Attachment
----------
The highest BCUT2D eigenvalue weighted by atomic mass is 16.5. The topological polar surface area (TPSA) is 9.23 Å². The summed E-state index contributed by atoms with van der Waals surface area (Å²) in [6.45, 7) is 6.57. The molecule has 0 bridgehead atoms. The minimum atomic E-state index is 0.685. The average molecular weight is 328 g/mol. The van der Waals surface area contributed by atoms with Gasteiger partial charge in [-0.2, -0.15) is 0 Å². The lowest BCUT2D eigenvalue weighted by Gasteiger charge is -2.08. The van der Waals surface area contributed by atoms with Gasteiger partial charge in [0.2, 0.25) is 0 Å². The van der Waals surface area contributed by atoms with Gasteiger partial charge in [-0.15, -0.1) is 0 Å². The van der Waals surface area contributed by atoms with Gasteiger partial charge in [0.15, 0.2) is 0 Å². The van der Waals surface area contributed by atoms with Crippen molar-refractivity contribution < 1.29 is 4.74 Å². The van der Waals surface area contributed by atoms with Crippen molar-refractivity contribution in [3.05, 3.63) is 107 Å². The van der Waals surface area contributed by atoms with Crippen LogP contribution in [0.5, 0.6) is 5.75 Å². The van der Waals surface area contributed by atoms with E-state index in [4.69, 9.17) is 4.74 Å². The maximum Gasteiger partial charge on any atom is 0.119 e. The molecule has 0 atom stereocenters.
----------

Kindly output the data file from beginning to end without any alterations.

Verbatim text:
The highest BCUT2D eigenvalue weighted by atomic mass is 16.5. The topological polar surface area (TPSA) is 9.23 Å². The summed E-state index contributed by atoms with van der Waals surface area (Å²) in [6.45, 7) is 6.57. The molecule has 0 bridgehead atoms. The minimum atomic E-state index is 0.685. The average molecular weight is 328 g/mol. The van der Waals surface area contributed by atoms with Gasteiger partial charge in [-0.2, -0.15) is 0 Å². The lowest BCUT2D eigenvalue weighted by Gasteiger charge is -2.08. The van der Waals surface area contributed by atoms with Gasteiger partial charge in [0.2, 0.25) is 0 Å². The van der Waals surface area contributed by atoms with Gasteiger partial charge in [-0.15, -0.1) is 0 Å². The van der Waals surface area contributed by atoms with Gasteiger partial charge in [0.15, 0.2) is 0 Å². The van der Waals surface area contributed by atoms with Crippen molar-refractivity contribution < 1.29 is 4.74 Å². The van der Waals surface area contributed by atoms with Crippen molar-refractivity contribution in [3.05, 3.63) is 107 Å². The van der Waals surface area contributed by atoms with Crippen LogP contribution in [0.5, 0.6) is 5.75 Å². The van der Waals surface area contributed by atoms with E-state index in [4.69, 9.17) is 4.74 Å². The maximum Gasteiger partial charge on any atom is 0.119 e. The molecule has 0 atom stereocenters.